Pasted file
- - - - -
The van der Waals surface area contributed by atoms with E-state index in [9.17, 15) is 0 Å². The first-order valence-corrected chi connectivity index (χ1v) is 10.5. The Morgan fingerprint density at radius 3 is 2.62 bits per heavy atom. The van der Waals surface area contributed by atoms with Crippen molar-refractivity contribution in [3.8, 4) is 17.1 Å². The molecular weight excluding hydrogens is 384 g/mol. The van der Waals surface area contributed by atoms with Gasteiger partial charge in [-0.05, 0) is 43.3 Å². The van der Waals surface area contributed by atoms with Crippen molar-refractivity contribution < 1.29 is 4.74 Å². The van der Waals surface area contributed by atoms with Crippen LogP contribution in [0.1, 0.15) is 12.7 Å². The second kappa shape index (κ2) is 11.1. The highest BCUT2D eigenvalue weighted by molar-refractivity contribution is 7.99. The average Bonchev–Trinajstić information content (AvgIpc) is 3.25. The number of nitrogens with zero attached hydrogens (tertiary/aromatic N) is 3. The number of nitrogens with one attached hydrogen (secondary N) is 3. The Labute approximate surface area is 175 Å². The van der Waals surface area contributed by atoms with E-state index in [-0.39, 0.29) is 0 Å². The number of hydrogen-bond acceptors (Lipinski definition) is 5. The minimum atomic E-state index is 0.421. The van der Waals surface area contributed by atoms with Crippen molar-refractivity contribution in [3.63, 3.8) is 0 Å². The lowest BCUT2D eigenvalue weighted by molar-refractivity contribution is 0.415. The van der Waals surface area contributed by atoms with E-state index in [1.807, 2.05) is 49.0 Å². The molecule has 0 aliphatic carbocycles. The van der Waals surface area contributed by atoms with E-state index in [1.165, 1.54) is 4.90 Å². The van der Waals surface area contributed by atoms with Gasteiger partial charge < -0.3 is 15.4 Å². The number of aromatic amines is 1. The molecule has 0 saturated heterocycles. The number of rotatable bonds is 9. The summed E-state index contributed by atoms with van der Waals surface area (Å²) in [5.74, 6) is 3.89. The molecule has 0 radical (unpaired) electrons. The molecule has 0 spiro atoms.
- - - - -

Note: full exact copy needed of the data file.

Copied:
The van der Waals surface area contributed by atoms with E-state index in [9.17, 15) is 0 Å². The first-order valence-corrected chi connectivity index (χ1v) is 10.5. The Morgan fingerprint density at radius 3 is 2.62 bits per heavy atom. The van der Waals surface area contributed by atoms with Crippen molar-refractivity contribution in [3.8, 4) is 17.1 Å². The molecular weight excluding hydrogens is 384 g/mol. The van der Waals surface area contributed by atoms with Gasteiger partial charge in [-0.05, 0) is 43.3 Å². The van der Waals surface area contributed by atoms with Crippen molar-refractivity contribution < 1.29 is 4.74 Å². The van der Waals surface area contributed by atoms with Crippen LogP contribution in [0.1, 0.15) is 12.7 Å². The second kappa shape index (κ2) is 11.1. The highest BCUT2D eigenvalue weighted by molar-refractivity contribution is 7.99. The average Bonchev–Trinajstić information content (AvgIpc) is 3.25. The number of nitrogens with zero attached hydrogens (tertiary/aromatic N) is 3. The number of nitrogens with one attached hydrogen (secondary N) is 3. The Labute approximate surface area is 175 Å². The van der Waals surface area contributed by atoms with E-state index in [-0.39, 0.29) is 0 Å². The number of hydrogen-bond acceptors (Lipinski definition) is 5. The minimum atomic E-state index is 0.421. The van der Waals surface area contributed by atoms with Crippen molar-refractivity contribution in [3.63, 3.8) is 0 Å². The lowest BCUT2D eigenvalue weighted by molar-refractivity contribution is 0.415. The van der Waals surface area contributed by atoms with E-state index in [1.807, 2.05) is 49.0 Å². The molecule has 0 aliphatic carbocycles. The van der Waals surface area contributed by atoms with E-state index in [1.165, 1.54) is 4.90 Å². The van der Waals surface area contributed by atoms with Gasteiger partial charge < -0.3 is 15.4 Å². The number of aromatic amines is 1. The molecule has 0 saturated heterocycles. The number of rotatable bonds is 9. The summed E-state index contributed by atoms with van der Waals surface area (Å²) in [5.74, 6) is 3.89. The molecule has 0 radical (unpaired) electrons. The molecule has 0 spiro atoms.